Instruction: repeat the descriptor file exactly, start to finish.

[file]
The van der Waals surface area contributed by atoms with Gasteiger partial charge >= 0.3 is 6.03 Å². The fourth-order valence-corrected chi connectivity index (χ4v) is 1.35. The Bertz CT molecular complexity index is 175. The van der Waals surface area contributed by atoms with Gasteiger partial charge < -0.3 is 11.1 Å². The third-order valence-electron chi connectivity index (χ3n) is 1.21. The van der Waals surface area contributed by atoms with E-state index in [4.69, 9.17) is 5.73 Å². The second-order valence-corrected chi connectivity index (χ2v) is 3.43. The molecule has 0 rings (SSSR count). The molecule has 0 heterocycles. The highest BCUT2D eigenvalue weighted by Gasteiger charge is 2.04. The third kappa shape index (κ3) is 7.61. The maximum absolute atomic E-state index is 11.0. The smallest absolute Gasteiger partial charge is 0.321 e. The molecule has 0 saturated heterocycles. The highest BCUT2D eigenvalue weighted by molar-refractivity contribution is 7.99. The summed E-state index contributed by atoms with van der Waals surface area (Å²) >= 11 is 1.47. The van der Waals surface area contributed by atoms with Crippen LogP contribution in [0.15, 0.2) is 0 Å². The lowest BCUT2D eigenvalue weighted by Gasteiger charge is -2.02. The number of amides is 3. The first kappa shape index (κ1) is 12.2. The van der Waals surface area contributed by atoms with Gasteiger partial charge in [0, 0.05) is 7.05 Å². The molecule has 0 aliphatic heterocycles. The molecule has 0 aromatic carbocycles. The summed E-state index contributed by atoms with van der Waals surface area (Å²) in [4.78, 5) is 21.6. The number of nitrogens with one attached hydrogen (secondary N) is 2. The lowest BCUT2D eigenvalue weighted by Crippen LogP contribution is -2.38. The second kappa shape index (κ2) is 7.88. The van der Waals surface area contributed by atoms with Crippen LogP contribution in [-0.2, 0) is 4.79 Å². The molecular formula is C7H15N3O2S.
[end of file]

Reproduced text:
The van der Waals surface area contributed by atoms with Gasteiger partial charge >= 0.3 is 6.03 Å². The fourth-order valence-corrected chi connectivity index (χ4v) is 1.35. The Bertz CT molecular complexity index is 175. The van der Waals surface area contributed by atoms with Gasteiger partial charge < -0.3 is 11.1 Å². The third-order valence-electron chi connectivity index (χ3n) is 1.21. The van der Waals surface area contributed by atoms with E-state index in [4.69, 9.17) is 5.73 Å². The second-order valence-corrected chi connectivity index (χ2v) is 3.43. The molecule has 0 rings (SSSR count). The molecule has 0 heterocycles. The highest BCUT2D eigenvalue weighted by Gasteiger charge is 2.04. The third kappa shape index (κ3) is 7.61. The maximum absolute atomic E-state index is 11.0. The smallest absolute Gasteiger partial charge is 0.321 e. The molecule has 0 saturated heterocycles. The highest BCUT2D eigenvalue weighted by molar-refractivity contribution is 7.99. The summed E-state index contributed by atoms with van der Waals surface area (Å²) >= 11 is 1.47. The van der Waals surface area contributed by atoms with Crippen LogP contribution in [0.15, 0.2) is 0 Å². The lowest BCUT2D eigenvalue weighted by Gasteiger charge is -2.02. The number of amides is 3. The first kappa shape index (κ1) is 12.2. The van der Waals surface area contributed by atoms with Gasteiger partial charge in [0, 0.05) is 7.05 Å². The molecule has 0 aliphatic heterocycles. The molecule has 0 aromatic carbocycles. The summed E-state index contributed by atoms with van der Waals surface area (Å²) in [4.78, 5) is 21.6. The number of nitrogens with one attached hydrogen (secondary N) is 2. The lowest BCUT2D eigenvalue weighted by Crippen LogP contribution is -2.38. The second kappa shape index (κ2) is 7.88. The van der Waals surface area contributed by atoms with Crippen LogP contribution in [-0.2, 0) is 4.79 Å². The molecular formula is C7H15N3O2S.